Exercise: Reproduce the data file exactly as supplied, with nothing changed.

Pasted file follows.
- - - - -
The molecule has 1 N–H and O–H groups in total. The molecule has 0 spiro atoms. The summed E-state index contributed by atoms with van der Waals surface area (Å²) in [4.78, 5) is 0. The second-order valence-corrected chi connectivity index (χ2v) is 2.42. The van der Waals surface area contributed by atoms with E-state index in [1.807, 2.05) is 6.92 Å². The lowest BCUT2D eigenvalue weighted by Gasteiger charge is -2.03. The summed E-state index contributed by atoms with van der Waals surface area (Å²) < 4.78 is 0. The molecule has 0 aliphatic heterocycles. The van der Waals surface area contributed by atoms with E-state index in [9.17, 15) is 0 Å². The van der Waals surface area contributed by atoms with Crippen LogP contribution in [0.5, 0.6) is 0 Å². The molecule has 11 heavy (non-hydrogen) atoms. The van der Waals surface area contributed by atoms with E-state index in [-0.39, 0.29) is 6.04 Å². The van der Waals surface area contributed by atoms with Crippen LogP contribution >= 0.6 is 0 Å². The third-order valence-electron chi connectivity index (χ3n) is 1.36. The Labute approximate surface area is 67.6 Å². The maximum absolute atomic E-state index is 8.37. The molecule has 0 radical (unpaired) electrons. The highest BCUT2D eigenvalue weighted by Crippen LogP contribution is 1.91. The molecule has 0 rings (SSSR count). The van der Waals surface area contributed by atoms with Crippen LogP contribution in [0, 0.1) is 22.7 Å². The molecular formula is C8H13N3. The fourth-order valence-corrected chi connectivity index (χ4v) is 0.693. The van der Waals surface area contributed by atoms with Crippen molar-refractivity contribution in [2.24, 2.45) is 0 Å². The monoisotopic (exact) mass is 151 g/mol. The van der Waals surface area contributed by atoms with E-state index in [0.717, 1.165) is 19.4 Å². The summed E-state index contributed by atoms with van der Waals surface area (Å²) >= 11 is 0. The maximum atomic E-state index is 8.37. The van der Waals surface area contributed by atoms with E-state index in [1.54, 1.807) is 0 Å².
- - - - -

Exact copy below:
The molecule has 1 N–H and O–H groups in total. The molecule has 0 spiro atoms. The summed E-state index contributed by atoms with van der Waals surface area (Å²) in [4.78, 5) is 0. The second-order valence-corrected chi connectivity index (χ2v) is 2.42. The van der Waals surface area contributed by atoms with E-state index in [1.807, 2.05) is 6.92 Å². The lowest BCUT2D eigenvalue weighted by Gasteiger charge is -2.03. The summed E-state index contributed by atoms with van der Waals surface area (Å²) < 4.78 is 0. The molecule has 0 aliphatic heterocycles. The van der Waals surface area contributed by atoms with E-state index in [9.17, 15) is 0 Å². The van der Waals surface area contributed by atoms with Crippen LogP contribution in [0.5, 0.6) is 0 Å². The molecule has 11 heavy (non-hydrogen) atoms. The van der Waals surface area contributed by atoms with E-state index in [-0.39, 0.29) is 6.04 Å². The van der Waals surface area contributed by atoms with Crippen LogP contribution >= 0.6 is 0 Å². The third-order valence-electron chi connectivity index (χ3n) is 1.36. The Labute approximate surface area is 67.6 Å². The maximum absolute atomic E-state index is 8.37. The molecule has 0 radical (unpaired) electrons. The highest BCUT2D eigenvalue weighted by Crippen LogP contribution is 1.91. The molecule has 0 rings (SSSR count). The van der Waals surface area contributed by atoms with Crippen LogP contribution in [0, 0.1) is 22.7 Å². The molecular formula is C8H13N3. The fourth-order valence-corrected chi connectivity index (χ4v) is 0.693. The van der Waals surface area contributed by atoms with Crippen molar-refractivity contribution in [2.24, 2.45) is 0 Å². The monoisotopic (exact) mass is 151 g/mol. The van der Waals surface area contributed by atoms with E-state index in [0.717, 1.165) is 19.4 Å². The summed E-state index contributed by atoms with van der Waals surface area (Å²) >= 11 is 0. The maximum atomic E-state index is 8.37. The van der Waals surface area contributed by atoms with E-state index in [1.54, 1.807) is 0 Å².